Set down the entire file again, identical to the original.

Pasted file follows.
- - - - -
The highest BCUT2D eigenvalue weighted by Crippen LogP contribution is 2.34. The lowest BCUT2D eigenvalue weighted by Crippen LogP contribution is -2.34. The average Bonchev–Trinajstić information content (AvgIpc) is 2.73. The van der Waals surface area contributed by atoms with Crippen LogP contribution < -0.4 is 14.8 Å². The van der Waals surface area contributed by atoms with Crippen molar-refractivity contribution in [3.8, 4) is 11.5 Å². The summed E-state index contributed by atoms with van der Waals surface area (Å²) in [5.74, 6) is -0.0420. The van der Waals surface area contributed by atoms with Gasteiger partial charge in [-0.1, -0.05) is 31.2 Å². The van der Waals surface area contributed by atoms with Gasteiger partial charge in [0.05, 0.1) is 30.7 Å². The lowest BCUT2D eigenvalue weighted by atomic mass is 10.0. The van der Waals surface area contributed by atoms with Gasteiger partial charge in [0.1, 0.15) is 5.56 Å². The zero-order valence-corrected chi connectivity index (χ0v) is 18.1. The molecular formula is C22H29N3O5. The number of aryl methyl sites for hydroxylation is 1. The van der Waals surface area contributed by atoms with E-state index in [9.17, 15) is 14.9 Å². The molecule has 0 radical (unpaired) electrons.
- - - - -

The highest BCUT2D eigenvalue weighted by Crippen LogP contribution is 2.34. The lowest BCUT2D eigenvalue weighted by Crippen LogP contribution is -2.34. The average Bonchev–Trinajstić information content (AvgIpc) is 2.73. The van der Waals surface area contributed by atoms with Crippen LogP contribution < -0.4 is 14.8 Å². The van der Waals surface area contributed by atoms with Crippen molar-refractivity contribution in [3.8, 4) is 11.5 Å². The summed E-state index contributed by atoms with van der Waals surface area (Å²) in [5.74, 6) is -0.0420. The van der Waals surface area contributed by atoms with Gasteiger partial charge in [-0.1, -0.05) is 31.2 Å². The van der Waals surface area contributed by atoms with Gasteiger partial charge in [0.05, 0.1) is 30.7 Å². The lowest BCUT2D eigenvalue weighted by atomic mass is 10.0. The van der Waals surface area contributed by atoms with Gasteiger partial charge in [0.1, 0.15) is 5.56 Å². The zero-order valence-corrected chi connectivity index (χ0v) is 18.1. The molecular formula is C22H29N3O5. The number of aryl methyl sites for hydroxylation is 1. The van der Waals surface area contributed by atoms with E-state index in [9.17, 15) is 14.9 Å². The molecule has 0 radical (unpaired) electrons.